14 ( +18 / -4 )

Sorry, but a few of those examples of "monster workers" should be relabeled as examples of why the business culture is so screwed up.

People are actually willing to complain because someone wants to see their family? Oh the humanity, he wants to see his children! How terrible!

Someone doesn't enjoy going out and getting sloppy stupid drunk with his co-workers, being forced to down glass after glass of overpriced beer and yuk it up? Perhaps they enjoy somewhat healthier activities than poisoning their livers and watching their bosses make complete asses of themselves? Oh, how terrible!

22 ( +23 / -1 )

I have been in several Japanese businesses now, and personally have tried to dance a pretty difficult line between respect for the culture of the business that employs me and my own ideas about what is acceptable in business and life.

We could all point to all kinds of oddities and unfairness Im sure but I actually think there is something more important, the future of Japan.

Here a couple of points I have quite strong feelings about.

I have never been a clock watcher and work for as long and as hard is required to complete the critical due tasks, however, working long doesn't equal working hard. I actually feel if you are actually good at your job and work intelligently you should be able to finish it within working hours the vast majority of the time.

In my experience people with healthy work life balances are happier, actually work better and are positive influences on the work place.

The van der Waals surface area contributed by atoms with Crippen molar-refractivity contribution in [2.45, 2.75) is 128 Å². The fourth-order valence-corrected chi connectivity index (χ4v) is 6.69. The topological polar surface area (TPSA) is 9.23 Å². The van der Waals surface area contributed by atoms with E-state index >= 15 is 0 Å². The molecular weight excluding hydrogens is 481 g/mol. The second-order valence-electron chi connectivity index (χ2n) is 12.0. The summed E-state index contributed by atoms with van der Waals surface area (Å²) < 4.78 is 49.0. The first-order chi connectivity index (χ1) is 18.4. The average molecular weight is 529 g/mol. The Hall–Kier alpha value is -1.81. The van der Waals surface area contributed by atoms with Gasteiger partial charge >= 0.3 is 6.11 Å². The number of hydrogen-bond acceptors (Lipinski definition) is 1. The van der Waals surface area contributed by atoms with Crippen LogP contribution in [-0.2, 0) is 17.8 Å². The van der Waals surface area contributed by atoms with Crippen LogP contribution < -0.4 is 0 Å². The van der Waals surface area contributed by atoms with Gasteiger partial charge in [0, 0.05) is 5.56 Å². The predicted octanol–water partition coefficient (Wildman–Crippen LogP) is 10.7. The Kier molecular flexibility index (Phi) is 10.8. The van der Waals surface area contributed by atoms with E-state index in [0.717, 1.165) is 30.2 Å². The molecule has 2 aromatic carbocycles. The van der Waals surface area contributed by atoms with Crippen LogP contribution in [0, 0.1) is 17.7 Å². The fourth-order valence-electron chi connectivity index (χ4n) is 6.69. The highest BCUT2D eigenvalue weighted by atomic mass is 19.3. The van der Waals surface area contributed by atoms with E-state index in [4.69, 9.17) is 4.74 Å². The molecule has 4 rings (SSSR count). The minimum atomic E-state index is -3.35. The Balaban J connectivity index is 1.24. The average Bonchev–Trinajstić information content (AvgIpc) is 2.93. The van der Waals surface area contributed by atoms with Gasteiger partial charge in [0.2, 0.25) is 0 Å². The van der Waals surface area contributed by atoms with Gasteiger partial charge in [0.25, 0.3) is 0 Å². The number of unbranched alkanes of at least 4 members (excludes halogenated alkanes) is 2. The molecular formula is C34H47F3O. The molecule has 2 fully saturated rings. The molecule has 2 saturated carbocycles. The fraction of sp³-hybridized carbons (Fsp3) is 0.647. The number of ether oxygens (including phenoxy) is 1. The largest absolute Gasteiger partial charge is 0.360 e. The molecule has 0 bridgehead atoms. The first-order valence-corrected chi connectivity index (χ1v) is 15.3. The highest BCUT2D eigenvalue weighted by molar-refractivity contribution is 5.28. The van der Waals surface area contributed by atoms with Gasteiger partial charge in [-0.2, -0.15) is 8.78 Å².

Japanese Businesses have changed as far as company support for salary, accommodation support, annual raises, and the promise of a job for life if you are willing to stick it out. There are very few businesses than can or do offer this, yet people are still expected to sacrifice everything, maybe it once made sense but Im not sure it does anymore.

Both of which are partly responsible for where we are now, a country with a massive population problem. A lot of elderly and an ever decreasing birthrate.

Young people simply don't have the time, stability or financial means to make and support a family.

13 ( +14 / -1 )

All of those are just examples of people thinking for themselves and they are getting chastised. That is why Japan is only sleep walking into the future.

15 ( +16 / -1 )

If I had to change desks every week, I'd complain too! What a stupid idea.

12 ( +14 / -2 )

It's not that the recruits are problematic. It's the business culture. If you come from a loving, caring family and have just graduated from a luxuriously comfortable university lifestyle, you are going to be utterly slapped in the face by the brutality of the Japanese workplace. Adverse reactions should be considered the norm.

3 ( +3 / -0 )

drinking parties shouldn't be mandatory period. Some people shouldnt be forced to drink or sit in a smoky izakaya. But when they are sick, they are mandatory to come to work. bs. Priorities mixed up.

8 ( +8 / -0 )

The crying and pouting is a bit ridiculous (provided the scolding was a legitimate one, whch is doubtful), but everything else is...being an individual. Which is not really very well accepted in Japanese culture. Theres a Japanese expression known to basically all, "The nail that sticks out will be hammered down." Theres just not much room for individuality, here.

0 ( +2 / -2 )

Sorry, lame article. As others said, most of this has nothing to do with "monster" workers and everything to do with J-business wasting company time. Changing desks every week? How much clock time is that, and for what purpose?

Forced nomikai? No, actually I give props for the guy who says "no thanks, I'd rather be with family"